[Based on 10 adult specimens: metrical data in Table 1]. Pear-shaped, smooth body, slightly recurved in the ventral direction, measuring 6.30 (3.42-754) × 2.98 (2.62-3.42) mm, maximum width to the testis level. Oral sucker, adorned with innumerable ciliate papillae in the anterior extremity of the trematode. Pharynx with well-defined muscular portion and evidencing papillae of varied sizes in its mucosa, characteristic of pharynx of Liorchis genus, measuring 0.56 (0.43-0.65) × 0.63 (0.33-0.80) mm. Muscular oesophagus 0.58 (0.42-0.79) × 0.68 (0.15-0.45) mm, with muscular streaks in an uniformly thin layer, absent bulb. Caeca with undulations, finishing to the level of the anterior edge of the acetabulum. Acetabulum in the posterior fraction of the body, subterminal adorned with numerous ciliate papillae in a well-developed concentric arrangement, demonstrating definite transversal muscular bands, as well as external oblique muscular band, characterizing it as a Cotylophoron acetabulum, measuring 1.40 (0.74-1.77) × 1.15 (0.43-1.67) mm. Genital sucker, located in the anterior fraction of the body, the genital papillae and sucker below the oral sucker, with conspicuous genital papilla, characteristic of Cotylophoron, measuring 0.59 (0.43-0.78) × 0.74 (0.46-1.66) mm. Oblique, lobe-segmented testes, smaller in relation to the ovary, located in the middle fraction of the body, anterior measuring 0.38 (0.29-0.56) × 0.39 (0.32-0.55), posterior measuring 0.36 (0.26-0.50) × 0.42 (0.31-0.74) mm, Ovary located after the testes in the middle fraction of the body with 0.76 (0.32-0.95) × 0.49 (0.37-0.63) mm. Uterine loops packed with ascending eggs, located in the middle fraction, in the middle of the parasite. Mehlis’ gland (Ootype) measuring 0.46 (0.33-0.59) × 0.38 (0.27-0.43) mm. Vitellogenic glands, situated in the lateral parts from the anterior fraction going until the posterior fraction, sometimes invade the intracaecal area. Eggs operculate 0.130 (0.08-0.14) × 0.05 (0.04-0.06) mm.

Table 1 Morphological and morphometric comparison of Cotylophoron marajoensis n. sp. collected from Bubalus bubalis commercialized in the state of Pará and compared with other authors.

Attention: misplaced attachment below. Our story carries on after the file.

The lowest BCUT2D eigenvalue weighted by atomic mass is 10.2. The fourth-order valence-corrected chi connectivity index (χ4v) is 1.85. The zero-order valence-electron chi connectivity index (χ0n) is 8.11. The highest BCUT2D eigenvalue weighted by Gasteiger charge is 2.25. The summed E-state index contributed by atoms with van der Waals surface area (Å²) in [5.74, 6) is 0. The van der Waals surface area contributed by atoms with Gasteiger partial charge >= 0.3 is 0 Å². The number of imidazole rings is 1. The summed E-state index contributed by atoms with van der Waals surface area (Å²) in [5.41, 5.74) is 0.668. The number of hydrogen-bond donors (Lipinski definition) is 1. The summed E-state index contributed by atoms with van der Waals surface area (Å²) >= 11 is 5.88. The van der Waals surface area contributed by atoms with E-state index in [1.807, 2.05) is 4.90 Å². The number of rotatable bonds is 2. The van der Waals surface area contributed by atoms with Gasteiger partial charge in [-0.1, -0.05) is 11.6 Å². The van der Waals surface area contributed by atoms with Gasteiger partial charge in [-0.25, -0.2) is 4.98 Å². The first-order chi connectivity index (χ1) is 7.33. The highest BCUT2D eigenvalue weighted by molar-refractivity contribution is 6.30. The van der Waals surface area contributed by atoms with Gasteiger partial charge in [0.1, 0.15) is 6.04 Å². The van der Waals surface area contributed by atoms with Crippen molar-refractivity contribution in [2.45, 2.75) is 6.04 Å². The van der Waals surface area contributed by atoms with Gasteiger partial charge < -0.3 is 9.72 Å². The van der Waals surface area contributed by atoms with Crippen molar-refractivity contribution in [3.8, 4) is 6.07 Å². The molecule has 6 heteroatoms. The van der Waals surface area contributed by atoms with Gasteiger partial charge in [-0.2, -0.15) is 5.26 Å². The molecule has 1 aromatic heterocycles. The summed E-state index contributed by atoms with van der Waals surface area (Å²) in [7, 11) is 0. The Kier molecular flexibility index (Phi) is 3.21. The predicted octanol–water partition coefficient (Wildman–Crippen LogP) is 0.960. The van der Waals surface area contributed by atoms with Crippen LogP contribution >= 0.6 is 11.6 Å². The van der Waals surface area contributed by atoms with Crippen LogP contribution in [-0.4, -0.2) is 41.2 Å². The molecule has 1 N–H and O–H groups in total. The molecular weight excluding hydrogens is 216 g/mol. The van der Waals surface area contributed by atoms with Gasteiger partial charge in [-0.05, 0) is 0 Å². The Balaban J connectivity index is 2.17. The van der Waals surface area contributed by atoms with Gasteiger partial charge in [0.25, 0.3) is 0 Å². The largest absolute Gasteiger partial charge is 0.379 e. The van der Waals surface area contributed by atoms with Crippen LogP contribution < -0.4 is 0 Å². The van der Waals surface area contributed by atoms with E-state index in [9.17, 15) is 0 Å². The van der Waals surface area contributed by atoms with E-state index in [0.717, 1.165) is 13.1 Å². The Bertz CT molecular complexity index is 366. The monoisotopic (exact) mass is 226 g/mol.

Character Cotylophoron spp.
Cotylophoron marajoensis n. sp. C. cotylophorum C. panamensis C. macrosphinctris C. xiangjiangense
Bubalus bubalis Brazil Bos taurus Colombia (Fischoeder, 1901) Bos indicus Colombia
Price & McIntosh, 1953
Syncerus caffer Uganda
Sey & Graber, 1979
Bubalus bubalis China
Wang, 1979
Length 3.43-7.54 5.58-7.31 6.63-8.84 5.41-7.82 3.85-5.60
Width 2.63-3.43 2.01-2.19 2.31-3.25 2.30-3.05 1.93-3.05
Type of pharynx Liorchis Calicophoron Calicophoron Calicophoron Liorchis
Pharynx L 0.43-0.65 0.23-0.62 0.72-0.96 0.78-1.23 0.43-0.78
Pharynx W 0.33-0.80 0.43-0.73 0.64-0.86 0.57-1.03 0.56-0.78
Esophageal bulb Absent Present Absent Present Present
Esophagus L 0.42-0.79 0.70-0.80 0.42-0.86 1.15-1.52 -
Esophagus W 0.15-0.45 0.20-0.30 0.18-0.28 - -
Type of Ventosa Genital Cotylophoron Cotylophoron Cotylophoron Schistocotyle Cotylophoron
Ventosa Genital L 0.43-0.78 0.50-0.70 0.74-1.02 - 0.52-0.61
Ventosa Genital W 0.46-1.66 0.30-0.60 0.58-0.98 - 0.52-0.64
Ovary L 0.32-0.95 0.34-0.60 0.56-0.80 0.28-0.68 0.37-0.40
Ovary W 0.37-0.63 0.46-0.80 0.54-0.92 0.76-0.96 -
Ootype L 0.33-0.59 0.18-0.32 0.40-0.70 0.57-0.66 -
Ootype W 0.27-0.43 0.20-0.40 0.44-0.98 0.50-0.55 -
Anterior testis L 0.29-0,56 1.24-2.24 0.70-1.43 0.41-1.82 -
Anterior testis W 0.32-0.55 2.55-1.38 1.63-2.63 1.23-1.62 -